The Affinities, by Robert Charles Wilson
Facebook. Twitter. Instagram. LinkedIn. Pinterest. Reddit. Social media. Sites keep us connected to friends, family, and strangers with like interests. But what if the germ of the idea behind social media – bringing people with similar tendencies and personalities – was taken a step further?
That’s the gist behind Robert Charles Wilson’s exceptional novel, The Affinities. In it, a professor working to construct a taxonomy of human social behavior comes up with a basic structure of twenty-two “Affinities” that a person could be sorted into, forming a face-to-face social unit, networked with others in their Affinity in other towns, other states, other countries. Not everyone fits into an Affinity, but those who are accepted share behaviors and sensibilities, based on genetics, brain mapping, and other behavioral benchmarks; they find more than like minded individuals – they find a kind of family.
As much as the general non-affiliated public may liken the Affinities to a cult, they are northing of the sort. Completely volunteer even if one is deemed compatible, there is no heavy-handed recruitment and no pressure to join after the initial meet-up. There is no initiation, no commitment, no financial coercion. Many Affinities don’t have leaders. One does not need to live with others in their Affinity, although it’s not uncommon for them do to so. Anyone can leave at any time. Exclusivity is for security and to maintain trust and rapport, not to be secret or hidden.
For graphic artist Adam Fisk, being assigned to the Tau Affinity is like being thrown a lifeline. Living as a student in Toronto but hailing from a small town in upstate New York, Adam’s life was going nowhere. He has left behind a belittling and bigoted father, a stifling upbringing and a slide into mediocrity, but on his own has a hard time making friends or finding meaningful employment. He decides to get tested despite the sense that in doing so he is giving in to his own inadequacy. Instead, he finds a home.
I had felt it when I first walked through the doors of Lisa and Loretta’s house in Toronto. I had felt it when I realized I was in a community of people who loved me, whom I could love freely and confidently in return, and who loved me despite my imperfections as I loved them despite theirs. I had recognized in that house the presence of what was so conspicuously absent in the house where I had grown up: the possibility of being both truly known and genuinely loved.
It’s a revelation for Adam, and he blossoms in the tranche (the name given local Affinity groups of no more than 30 members) to which he has been assigned. Tau gives him stability when a crisis hits his family, safety when he feels adrift, and support when he struggles with self doubt.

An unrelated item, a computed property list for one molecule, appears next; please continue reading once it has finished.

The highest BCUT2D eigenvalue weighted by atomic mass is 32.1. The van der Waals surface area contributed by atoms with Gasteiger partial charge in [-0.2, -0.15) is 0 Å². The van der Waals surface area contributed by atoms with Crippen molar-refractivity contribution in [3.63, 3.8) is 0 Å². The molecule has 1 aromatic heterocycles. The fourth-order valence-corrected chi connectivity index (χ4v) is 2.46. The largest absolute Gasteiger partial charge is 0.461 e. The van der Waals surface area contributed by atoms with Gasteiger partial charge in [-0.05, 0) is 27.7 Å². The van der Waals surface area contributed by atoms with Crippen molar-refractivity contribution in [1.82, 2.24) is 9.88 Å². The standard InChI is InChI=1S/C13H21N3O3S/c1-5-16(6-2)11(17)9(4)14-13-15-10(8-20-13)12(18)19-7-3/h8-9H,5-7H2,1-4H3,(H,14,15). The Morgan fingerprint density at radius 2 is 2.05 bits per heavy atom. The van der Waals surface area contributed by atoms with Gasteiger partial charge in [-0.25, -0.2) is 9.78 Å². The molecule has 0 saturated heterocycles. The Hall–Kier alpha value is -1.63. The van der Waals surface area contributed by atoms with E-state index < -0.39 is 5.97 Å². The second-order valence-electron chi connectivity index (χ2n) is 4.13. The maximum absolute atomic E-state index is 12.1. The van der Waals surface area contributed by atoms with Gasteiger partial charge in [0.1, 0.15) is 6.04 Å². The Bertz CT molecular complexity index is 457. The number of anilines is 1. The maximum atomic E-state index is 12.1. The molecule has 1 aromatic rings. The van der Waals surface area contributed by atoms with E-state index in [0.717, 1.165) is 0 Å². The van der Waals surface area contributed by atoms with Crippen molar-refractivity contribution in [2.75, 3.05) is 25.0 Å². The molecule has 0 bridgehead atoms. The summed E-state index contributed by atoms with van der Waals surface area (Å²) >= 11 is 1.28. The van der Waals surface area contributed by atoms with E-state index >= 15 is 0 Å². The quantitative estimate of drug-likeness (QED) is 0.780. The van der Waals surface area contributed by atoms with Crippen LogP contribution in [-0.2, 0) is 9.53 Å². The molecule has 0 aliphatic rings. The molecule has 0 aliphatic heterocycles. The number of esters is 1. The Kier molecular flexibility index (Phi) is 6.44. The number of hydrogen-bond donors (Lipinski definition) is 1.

But as the Affinities grow in popularity and their foundation of collaboration proves incredibly successful, they begin to exert influence beyond their own structure. Research suggests that the Affinities could become major players in the evolution of a pan-global culture, increasingly influencing politics, national policy and international economics. Certain factions within Tau feel that the Affinities – and specifically their own Affinity – were set in motion so as to become what was eluding modern society: a global human conscience.
The problem is that other Affinities are also growing in population and influence, and their world views do not necessarily match that of Tau. And as international crises mount, so do the conflicts between Affinities. The question then becomes, where does the vision end and the manipulation begin?
But don’t worry – The Affinities is about a lot more than social constructs and global politics. In fact, while the structure of the story may be built on “the grid of the human socionome” and teleodyamics research (yes, that really is a “thing”), they are simply the playground on which the best of the story unfolds. This novel is really about Adam and what he goes through during his time with Tau, which reaches far beyond simply interacting with others in his Affinity.
Much of the book explores the reasons for Adam’s isolation and melancholy prior to joining Tau, through both lead-up and flashback, including his upbringing and struggles with his biological family: the overbearing father, the kind-hearted but acquiescing stepmother, the golden older brother. Other characters become key to the narrative, including Adam’s awkward, slightly autistic younger stepbrother, Geddy, and his childhood girlfriend, Jenny, who everyone believes he’ll marry, eventually. These characters, while still in a supporting role, become rich and compelling on their own, giving us as readers an anchor in the “real”, non-Tau world, allowing us to see Adam from the viewpoint of those left behind.
Bottom line, come to The Affinities for the sociological, technological and political intrigue – and it’s gripping – and stay for the touching examination of the very vulnerable human condition. Either way, you’re going to be entirely wrapped up in the pages of this journey, from start to finish.